States, the Supreme Court & Sales Taxes: How to Prepare for 2020 Annual Filings
As the end of 2019 approaches, more businesses than ever are preparing to file annual sales tax returns. Many are e-commerce and marketplace sellers filing for the first time in states where they lack a physical presence. This can make the already monumental task of filing annual returns seem even more challenging.
Expanded state collection, remittance and filing requirements were triggered by the United States Supreme Court’s decision in South Dakota v. Wayfair, Inc. (June 21, 2018). The Wayfair ruling removed a longstanding physical presence rule, thereby enabling states to tax remote sales. States took to the new taxing authority like schoolchildren to recess.
Most states encouraged voluntary collection and remittance by remote sellers prior to Wayfair, but their efforts to require out-of-state sellers to collect and remit sales tax were often hampered by the physical presence rule. Post Wayfair, states can enforce remote sales tax collections via economic nexus laws, and they are. The Supreme Court has their back — as long as they don’t stray too far from the seminal South Dakota law.
Consequently, all but the smallest e-commerce sellers will likely be filing annual sales and use tax returns in more states this year. Even 2018 saw a marked increase in sales tax collections in the United States (up more than $847 million over 2017), due in part to remote sales tax revenue; most remote sales tax laws didn’t kick in until late 2018 or 2019.
Understand Marketplace Facilitator Laws
The growth of marketplace sales has also skyrocketed since Wayfair, though it was already on an upward trajectory. Consider Amazon’s numbers: Third-party sales accounted for three percent of Amazon’s total sales in 1999, surpassed direct sales for the first time in 2015 and comprised 58 percent of Amazon’s total sales in 2018. That’s tremendous growth, especially since the company’s direct sales jumped from $1.6 billion (1999) to $117 billion (2018) during that time.
Marketplace facilitators such as Amazon, eBay, Etsy and Walmart are responsible for collecting and remitting the tax due on third-party sales in a growing number of states under marketplace facilitator laws. The first states to make this move, Minnesota and Washington, did so in 2017. Come January 2020, 36 states will hold marketplace facilitators liable for marketplace sales tax — and that number will surely grow. In fact, North Carolina just enacted a marketplace facilitator law that will take effect February 1, 2020.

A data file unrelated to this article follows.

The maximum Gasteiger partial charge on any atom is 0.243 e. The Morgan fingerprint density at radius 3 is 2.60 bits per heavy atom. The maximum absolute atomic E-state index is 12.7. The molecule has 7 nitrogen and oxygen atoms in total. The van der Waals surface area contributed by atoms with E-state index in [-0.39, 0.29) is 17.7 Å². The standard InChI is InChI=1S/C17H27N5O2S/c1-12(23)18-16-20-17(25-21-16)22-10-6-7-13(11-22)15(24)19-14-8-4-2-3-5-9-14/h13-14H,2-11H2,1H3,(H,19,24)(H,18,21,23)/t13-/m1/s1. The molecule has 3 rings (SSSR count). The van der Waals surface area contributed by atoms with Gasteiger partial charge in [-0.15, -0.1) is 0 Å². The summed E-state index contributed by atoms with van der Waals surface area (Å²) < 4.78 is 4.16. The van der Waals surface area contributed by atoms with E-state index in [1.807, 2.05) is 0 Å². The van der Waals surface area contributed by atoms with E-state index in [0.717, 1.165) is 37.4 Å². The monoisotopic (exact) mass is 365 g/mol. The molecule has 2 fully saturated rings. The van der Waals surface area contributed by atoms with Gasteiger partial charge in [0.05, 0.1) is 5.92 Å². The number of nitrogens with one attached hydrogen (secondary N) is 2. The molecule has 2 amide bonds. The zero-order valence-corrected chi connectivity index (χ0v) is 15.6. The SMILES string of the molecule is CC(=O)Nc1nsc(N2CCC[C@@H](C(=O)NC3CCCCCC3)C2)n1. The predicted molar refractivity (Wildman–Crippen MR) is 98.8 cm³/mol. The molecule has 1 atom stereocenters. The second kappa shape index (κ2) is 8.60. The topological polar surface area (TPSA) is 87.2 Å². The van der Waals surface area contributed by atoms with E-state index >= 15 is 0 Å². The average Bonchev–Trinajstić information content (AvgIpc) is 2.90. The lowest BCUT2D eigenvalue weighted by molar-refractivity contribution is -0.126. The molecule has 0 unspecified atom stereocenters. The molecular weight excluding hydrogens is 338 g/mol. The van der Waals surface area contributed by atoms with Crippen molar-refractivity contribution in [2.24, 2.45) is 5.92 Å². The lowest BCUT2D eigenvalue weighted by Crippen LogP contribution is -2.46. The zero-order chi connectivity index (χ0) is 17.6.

Unfortunately, for marketplace sellers, marketplace facilitator laws don’t necessarily relieve third-party sellers of all reporting requirements. While some states don’t require remote marketplace sellers to register for a sales tax license if their only sales in the state are through a collecting marketplace, others do. Some states make marketplace sellers take a deduction for sales that were taxed by a facilitator.
Although marketplace facilitator laws could eventually simplify compliance for third-party sellers, they currently add complexity to the sales tax compliance landscape in the following ways:
- Marketplace facilitator laws exist in 36 (soon to be 37) of the 43 states with economic nexus.
- Approximately 10 states allow remote marketplaces to comply with non-collecting seller reporting requirements rather than collect sales tax.
- Every state has a unique take on which sales should be included when calculating the small seller exception.
All of these differences compound the already complicated, time-consuming and tedious task of filing sales tax returns. This seller’s guide to sales tax nexus laws and state-by-state registration requirements for marketplace sellers provide more details.
Simplify sales tax filing with automation
It’s becoming increasingly challenging for e-commerce sellers, including marketplace sellers, to keep up with changing sales tax rules and compliance requirements. This year, in addition to filing returns in states where you know you have a collection obligation, you need to monitor your sales into states where you’re not collecting. A banner Black Friday or Cyber Monday could push your sales in any state over the economic nexus threshold.
Many businesses are turning to technology in this new reality, with good reason. ChannelAdvisor’s robust software solutions help e-commerce retailers navigate changing channels, markets, platforms and more. Likewise, Avalara’s sales tax software ensures businesses of all sizes register, collect and remit sales tax, file returns and manage exemption certificates as required by law.